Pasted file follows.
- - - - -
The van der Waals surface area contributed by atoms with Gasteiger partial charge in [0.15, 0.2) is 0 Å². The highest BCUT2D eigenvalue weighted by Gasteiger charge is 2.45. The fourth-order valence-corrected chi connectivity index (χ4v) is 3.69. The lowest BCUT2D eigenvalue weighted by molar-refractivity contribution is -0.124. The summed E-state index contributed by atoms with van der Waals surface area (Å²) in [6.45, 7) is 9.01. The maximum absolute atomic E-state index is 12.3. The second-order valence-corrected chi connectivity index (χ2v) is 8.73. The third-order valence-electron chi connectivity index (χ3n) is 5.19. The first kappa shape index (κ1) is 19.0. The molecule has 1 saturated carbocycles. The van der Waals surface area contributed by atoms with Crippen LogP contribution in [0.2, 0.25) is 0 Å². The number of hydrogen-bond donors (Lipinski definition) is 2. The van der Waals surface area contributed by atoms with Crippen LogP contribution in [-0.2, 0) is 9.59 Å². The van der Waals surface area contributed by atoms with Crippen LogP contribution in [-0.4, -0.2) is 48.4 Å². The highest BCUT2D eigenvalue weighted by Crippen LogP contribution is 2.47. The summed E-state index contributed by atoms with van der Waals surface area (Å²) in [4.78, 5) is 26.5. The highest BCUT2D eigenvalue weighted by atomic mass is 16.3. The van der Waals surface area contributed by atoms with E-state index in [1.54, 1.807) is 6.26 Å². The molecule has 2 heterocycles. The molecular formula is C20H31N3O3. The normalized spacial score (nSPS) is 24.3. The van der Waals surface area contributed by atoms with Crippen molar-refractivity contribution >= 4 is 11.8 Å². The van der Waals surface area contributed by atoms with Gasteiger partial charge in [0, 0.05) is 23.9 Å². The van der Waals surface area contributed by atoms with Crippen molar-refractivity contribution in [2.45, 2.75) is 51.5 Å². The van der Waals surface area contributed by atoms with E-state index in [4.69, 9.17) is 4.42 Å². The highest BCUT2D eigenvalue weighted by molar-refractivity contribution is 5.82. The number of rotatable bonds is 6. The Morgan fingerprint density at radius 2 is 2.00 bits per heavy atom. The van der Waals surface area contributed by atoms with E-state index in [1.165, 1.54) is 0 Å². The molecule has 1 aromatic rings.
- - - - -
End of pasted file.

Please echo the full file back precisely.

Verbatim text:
The van der Waals surface area contributed by atoms with Gasteiger partial charge in [0.15, 0.2) is 0 Å². The highest BCUT2D eigenvalue weighted by Gasteiger charge is 2.45. The fourth-order valence-corrected chi connectivity index (χ4v) is 3.69. The lowest BCUT2D eigenvalue weighted by molar-refractivity contribution is -0.124. The summed E-state index contributed by atoms with van der Waals surface area (Å²) in [6.45, 7) is 9.01. The maximum absolute atomic E-state index is 12.3. The second-order valence-corrected chi connectivity index (χ2v) is 8.73. The third-order valence-electron chi connectivity index (χ3n) is 5.19. The first kappa shape index (κ1) is 19.0. The molecule has 1 saturated carbocycles. The van der Waals surface area contributed by atoms with Crippen LogP contribution in [0.2, 0.25) is 0 Å². The number of hydrogen-bond donors (Lipinski definition) is 2. The van der Waals surface area contributed by atoms with Crippen LogP contribution in [-0.2, 0) is 9.59 Å². The van der Waals surface area contributed by atoms with Crippen LogP contribution in [-0.4, -0.2) is 48.4 Å². The highest BCUT2D eigenvalue weighted by Crippen LogP contribution is 2.47. The summed E-state index contributed by atoms with van der Waals surface area (Å²) in [4.78, 5) is 26.5. The highest BCUT2D eigenvalue weighted by atomic mass is 16.3. The van der Waals surface area contributed by atoms with E-state index in [1.54, 1.807) is 6.26 Å². The molecule has 2 heterocycles. The molecular formula is C20H31N3O3. The normalized spacial score (nSPS) is 24.3. The van der Waals surface area contributed by atoms with Crippen molar-refractivity contribution >= 4 is 11.8 Å². The van der Waals surface area contributed by atoms with Gasteiger partial charge in [0, 0.05) is 23.9 Å². The van der Waals surface area contributed by atoms with Crippen molar-refractivity contribution in [2.45, 2.75) is 51.5 Å². The van der Waals surface area contributed by atoms with E-state index in [4.69, 9.17) is 4.42 Å². The highest BCUT2D eigenvalue weighted by molar-refractivity contribution is 5.82. The number of rotatable bonds is 6. The Morgan fingerprint density at radius 2 is 2.00 bits per heavy atom. The van der Waals surface area contributed by atoms with E-state index in [1.165, 1.54) is 0 Å². The molecule has 1 aromatic rings.